Friday, March 30, 2012

Major Reforms Ahead for Seattle Police?

On March 29th, 2012, Seattle Mayor Mike McGinn and Police Chief John Diaz announced sweeping reforms in response to a highly critical federal Department of Justice report following a series of high-profile incidents involving people of color:

As a result, 20 major reforms were proposed by the city and SPD brass:

McGinn, Diaz and Mike Sanford, the department's assistant chief of operations, state the proposed reforms fall under 5 main categories: protecting constitutional rights; training for Seattle's values; earning public trust; using data-driven practices; and partnering with the public.

SPD has been in the hot seat many times since the creation of the city. Some old scandals make some of the more recent ones seem pale in comparison. SPD survived those and was able to shake things up and improve its image. Very few people will deny that Police-Community Relations have been deteriorating in recent months, including the shooting death of a Native American wood carver named John T. Williams, and an incident involving a former gang unit officer and Latino youth:

So, what do you think of these new reforms? Will line staff buy into it? Does SPD racially profile people? Is there a culture of police brutality and excessive force at SPD or were these incidents just the case of a few bad apples spoiling the whole bunch? Are these proposed reforms just a ploy to try and head off DOJ monitoring of the department? Was this all racially and politically motivated? Will anything change at SPD?

Monday, March 26, 2012

Problems with the Yakima Gang Free Initiative (GFI)?

The City of Yakima decided to re-bid the position of Project Coordinator for their Gang Free Initiative (GFI) on March 26, 2012. The GFI was created after the gallant efforts of former city council member Sonia Rodriguez-True and a few others to address the city’s gang problems. Many of the problems had grown out of control after decades of denial and lack of will by the city council to do much about it. The GFI is based on five principles of the Office of Juvenile Justice and Delinquency Prevention’s (OJJDP) Comprehensive Gang Model. This model and other “Best Practices” are used by communities across the U.S. to address gang crime and youth violence.

The GFI is an opportunity for the city to be pro-active in areas of prevention and intervention. The selection of a Coordinator is supposed to be to provide services as specified in the scope of work for the GFI Project; however, the selection process seems to be highly political, and some council members are still not sure it is money well spent. The job application and bid does not even state candidates may be interviewed or that a personal presentation on combating gangs and coordinating services may be seen, it only states TBD (To Be Determined). It appears the GFI Selection Committee, made up of (3) council members, can make up their own rules:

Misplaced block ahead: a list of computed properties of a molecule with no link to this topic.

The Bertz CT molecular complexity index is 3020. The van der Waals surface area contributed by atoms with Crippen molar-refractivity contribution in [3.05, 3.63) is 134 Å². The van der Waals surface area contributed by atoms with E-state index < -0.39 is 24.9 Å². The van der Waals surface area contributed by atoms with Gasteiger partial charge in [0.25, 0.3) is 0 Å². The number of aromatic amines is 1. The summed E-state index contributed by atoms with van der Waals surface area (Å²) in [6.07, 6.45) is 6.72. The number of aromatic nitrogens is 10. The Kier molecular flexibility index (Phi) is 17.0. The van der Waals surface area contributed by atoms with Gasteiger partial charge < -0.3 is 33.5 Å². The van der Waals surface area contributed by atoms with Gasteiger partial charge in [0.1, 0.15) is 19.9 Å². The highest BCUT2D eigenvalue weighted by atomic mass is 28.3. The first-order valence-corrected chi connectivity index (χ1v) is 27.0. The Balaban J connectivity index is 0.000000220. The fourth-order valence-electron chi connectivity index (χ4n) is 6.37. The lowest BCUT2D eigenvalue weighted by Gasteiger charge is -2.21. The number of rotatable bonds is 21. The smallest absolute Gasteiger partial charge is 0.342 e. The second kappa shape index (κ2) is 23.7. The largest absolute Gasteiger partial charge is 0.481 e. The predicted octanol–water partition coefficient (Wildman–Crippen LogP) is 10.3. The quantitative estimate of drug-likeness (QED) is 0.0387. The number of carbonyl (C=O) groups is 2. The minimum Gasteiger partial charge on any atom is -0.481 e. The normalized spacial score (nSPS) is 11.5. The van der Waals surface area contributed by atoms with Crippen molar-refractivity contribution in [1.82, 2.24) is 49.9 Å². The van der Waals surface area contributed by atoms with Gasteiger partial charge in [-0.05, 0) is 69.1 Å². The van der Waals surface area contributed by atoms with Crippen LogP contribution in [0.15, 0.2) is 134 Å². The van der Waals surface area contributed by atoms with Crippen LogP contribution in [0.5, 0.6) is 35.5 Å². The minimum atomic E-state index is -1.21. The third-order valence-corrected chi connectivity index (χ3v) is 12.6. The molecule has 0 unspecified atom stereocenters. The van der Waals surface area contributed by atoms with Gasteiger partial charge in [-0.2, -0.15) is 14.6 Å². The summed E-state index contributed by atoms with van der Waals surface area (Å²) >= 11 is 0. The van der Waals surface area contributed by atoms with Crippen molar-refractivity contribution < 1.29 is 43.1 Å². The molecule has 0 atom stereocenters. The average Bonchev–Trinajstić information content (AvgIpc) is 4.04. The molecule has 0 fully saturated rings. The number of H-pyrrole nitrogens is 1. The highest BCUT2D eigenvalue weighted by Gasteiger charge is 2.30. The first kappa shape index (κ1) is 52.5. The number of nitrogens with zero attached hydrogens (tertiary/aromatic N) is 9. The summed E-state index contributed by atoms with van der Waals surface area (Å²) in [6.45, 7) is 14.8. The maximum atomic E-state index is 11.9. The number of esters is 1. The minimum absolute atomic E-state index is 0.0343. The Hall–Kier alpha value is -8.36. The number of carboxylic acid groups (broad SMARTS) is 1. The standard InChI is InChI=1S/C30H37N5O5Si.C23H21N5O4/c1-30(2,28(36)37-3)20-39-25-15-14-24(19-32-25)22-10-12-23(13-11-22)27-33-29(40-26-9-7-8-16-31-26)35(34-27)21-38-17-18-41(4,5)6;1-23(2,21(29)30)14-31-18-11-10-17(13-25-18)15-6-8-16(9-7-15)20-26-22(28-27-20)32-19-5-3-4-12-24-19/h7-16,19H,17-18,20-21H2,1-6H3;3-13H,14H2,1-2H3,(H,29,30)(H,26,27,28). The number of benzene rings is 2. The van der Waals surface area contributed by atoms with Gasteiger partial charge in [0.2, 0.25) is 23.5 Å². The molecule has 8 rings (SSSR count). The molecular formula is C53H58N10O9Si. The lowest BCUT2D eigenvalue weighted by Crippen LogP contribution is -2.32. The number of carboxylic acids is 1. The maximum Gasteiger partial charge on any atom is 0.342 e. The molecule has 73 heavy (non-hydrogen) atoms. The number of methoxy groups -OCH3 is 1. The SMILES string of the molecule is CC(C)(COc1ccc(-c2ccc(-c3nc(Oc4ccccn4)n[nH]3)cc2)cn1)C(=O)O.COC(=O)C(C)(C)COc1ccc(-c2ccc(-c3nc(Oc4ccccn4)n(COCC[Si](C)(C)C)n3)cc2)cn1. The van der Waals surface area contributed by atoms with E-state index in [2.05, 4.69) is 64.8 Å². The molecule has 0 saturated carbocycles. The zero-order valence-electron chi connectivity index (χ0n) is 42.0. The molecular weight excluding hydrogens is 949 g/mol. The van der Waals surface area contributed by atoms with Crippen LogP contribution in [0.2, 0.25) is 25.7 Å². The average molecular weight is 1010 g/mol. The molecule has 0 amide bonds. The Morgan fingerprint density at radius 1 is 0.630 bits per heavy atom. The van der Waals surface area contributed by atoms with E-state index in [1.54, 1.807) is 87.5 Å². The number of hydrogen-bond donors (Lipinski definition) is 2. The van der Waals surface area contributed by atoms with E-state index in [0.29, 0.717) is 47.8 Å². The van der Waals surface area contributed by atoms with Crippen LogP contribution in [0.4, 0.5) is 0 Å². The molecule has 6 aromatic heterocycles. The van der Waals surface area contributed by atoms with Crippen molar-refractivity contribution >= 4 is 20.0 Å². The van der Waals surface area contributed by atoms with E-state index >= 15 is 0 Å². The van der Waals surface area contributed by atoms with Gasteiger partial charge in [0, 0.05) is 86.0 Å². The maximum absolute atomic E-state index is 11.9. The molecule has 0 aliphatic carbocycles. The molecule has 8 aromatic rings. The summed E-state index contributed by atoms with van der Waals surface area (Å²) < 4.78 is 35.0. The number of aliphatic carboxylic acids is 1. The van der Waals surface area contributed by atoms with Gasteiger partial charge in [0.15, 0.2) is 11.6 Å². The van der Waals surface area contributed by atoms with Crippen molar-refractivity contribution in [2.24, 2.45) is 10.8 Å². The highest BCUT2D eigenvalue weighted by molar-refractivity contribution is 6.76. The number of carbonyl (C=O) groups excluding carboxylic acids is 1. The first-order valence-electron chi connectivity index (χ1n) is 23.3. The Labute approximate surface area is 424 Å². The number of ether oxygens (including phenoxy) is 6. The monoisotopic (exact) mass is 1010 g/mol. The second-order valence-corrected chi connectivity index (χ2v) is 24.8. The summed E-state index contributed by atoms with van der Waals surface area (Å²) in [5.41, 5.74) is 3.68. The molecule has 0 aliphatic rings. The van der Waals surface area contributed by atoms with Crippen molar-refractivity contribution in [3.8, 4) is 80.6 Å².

GFI Reservation: The City reserves the right to award the contract to the applicant that it deems to offer the best overall qualifications/proposal in its sole discretion. The City reserves the right to revise the RFQ schedule, to revise the RFQ and/or to issue amendments to the RFQ. The City also reserves the right to cancel or to reissue the RFQ in whole or in part prior to the execution of a contract. The City also reserves the right to refrain from contracting with any and all applicants. The release of the RFQ does not compel the City to enter into any contract pursuant to the RFQ.

Clearly, the city should ensure its needs are met in dealing with this under addressed problem, but is a long history of alienating the Latino community by the political establishment continuing? Do you think the GFI is a good idea? What do you think can be done about gangs in the Yakima area that is not being done now?

Accurate assessments of problems are critical for effective solutions and to ask for state and federal anti-gang funding down the road. Yakima allegedly paid $75K for the GFI study, was it money well spent? Any comments or concerns about how this process was handled?

See the Yakima Gang Assessment/Community Profile at:

Friday, March 23, 2012

New Book: “BEST-Barrio Eighteenth Street, Mara Salvatrucha & Other Sureño Gangs Across America”

Andrew Eways and Gabriel Morales have a new book out on Sureño gangs.  It describes the problems of Sureño gang migration from Southern California, all across America, and even beyond U.S. borders.  The book goes into detail about the origins and expansion of 18th Street and Mara Salvatrucha to American communities large and small as well as to Central America. Also covered is Florencia 13, the Avenues, White Fence, Logan Heights, and many other Sureño gangs, as well as rival Norteños.  It explains how to read Gang Graffiti, how to help eradicate it, shows how to decipher drawings as well as gang tattoos, and other warning signs of gang activity.  It includes “The Fight Against Gangs”, what strategies seem to work and which don’t.  It is meant for Gang Cops, Patrol, Corrections, Youth Workers, and the General Public.

What do you think?  Would you buy it?  Why do you think these kinds of gangs exist?